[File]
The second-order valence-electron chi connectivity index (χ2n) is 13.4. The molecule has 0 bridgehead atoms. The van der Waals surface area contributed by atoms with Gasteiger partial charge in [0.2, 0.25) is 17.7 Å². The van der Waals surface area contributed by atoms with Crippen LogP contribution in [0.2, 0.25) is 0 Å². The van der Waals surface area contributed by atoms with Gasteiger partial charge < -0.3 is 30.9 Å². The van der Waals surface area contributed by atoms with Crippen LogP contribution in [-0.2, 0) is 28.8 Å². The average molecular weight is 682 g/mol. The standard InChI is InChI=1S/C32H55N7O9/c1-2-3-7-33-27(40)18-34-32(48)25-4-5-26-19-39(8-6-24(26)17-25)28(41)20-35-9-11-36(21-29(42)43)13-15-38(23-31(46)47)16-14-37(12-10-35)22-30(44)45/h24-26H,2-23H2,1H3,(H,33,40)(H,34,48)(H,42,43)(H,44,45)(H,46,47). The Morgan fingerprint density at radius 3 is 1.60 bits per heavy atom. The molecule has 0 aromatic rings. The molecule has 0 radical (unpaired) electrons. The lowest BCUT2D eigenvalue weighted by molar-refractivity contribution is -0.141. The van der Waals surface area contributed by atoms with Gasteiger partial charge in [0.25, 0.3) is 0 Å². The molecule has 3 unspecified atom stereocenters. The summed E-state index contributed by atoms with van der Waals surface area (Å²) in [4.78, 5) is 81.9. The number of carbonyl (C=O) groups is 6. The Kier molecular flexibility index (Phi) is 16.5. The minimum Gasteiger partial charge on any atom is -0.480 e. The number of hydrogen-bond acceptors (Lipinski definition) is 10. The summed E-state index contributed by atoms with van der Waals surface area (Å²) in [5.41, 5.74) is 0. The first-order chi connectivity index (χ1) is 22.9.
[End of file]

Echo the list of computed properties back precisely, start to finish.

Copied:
The second-order valence-electron chi connectivity index (χ2n) is 13.4. The molecule has 0 bridgehead atoms. The van der Waals surface area contributed by atoms with Gasteiger partial charge in [0.2, 0.25) is 17.7 Å². The van der Waals surface area contributed by atoms with Crippen LogP contribution in [0.2, 0.25) is 0 Å². The van der Waals surface area contributed by atoms with Gasteiger partial charge < -0.3 is 30.9 Å². The van der Waals surface area contributed by atoms with Crippen LogP contribution in [-0.2, 0) is 28.8 Å². The average molecular weight is 682 g/mol. The standard InChI is InChI=1S/C32H55N7O9/c1-2-3-7-33-27(40)18-34-32(48)25-4-5-26-19-39(8-6-24(26)17-25)28(41)20-35-9-11-36(21-29(42)43)13-15-38(23-31(46)47)16-14-37(12-10-35)22-30(44)45/h24-26H,2-23H2,1H3,(H,33,40)(H,34,48)(H,42,43)(H,44,45)(H,46,47). The Morgan fingerprint density at radius 3 is 1.60 bits per heavy atom. The molecule has 0 aromatic rings. The molecule has 0 radical (unpaired) electrons. The lowest BCUT2D eigenvalue weighted by molar-refractivity contribution is -0.141. The van der Waals surface area contributed by atoms with Gasteiger partial charge in [0.25, 0.3) is 0 Å². The molecule has 3 unspecified atom stereocenters. The summed E-state index contributed by atoms with van der Waals surface area (Å²) in [4.78, 5) is 81.9. The number of carbonyl (C=O) groups is 6. The Kier molecular flexibility index (Phi) is 16.5. The minimum Gasteiger partial charge on any atom is -0.480 e. The number of hydrogen-bond acceptors (Lipinski definition) is 10. The summed E-state index contributed by atoms with van der Waals surface area (Å²) in [5.41, 5.74) is 0. The first-order chi connectivity index (χ1) is 22.9.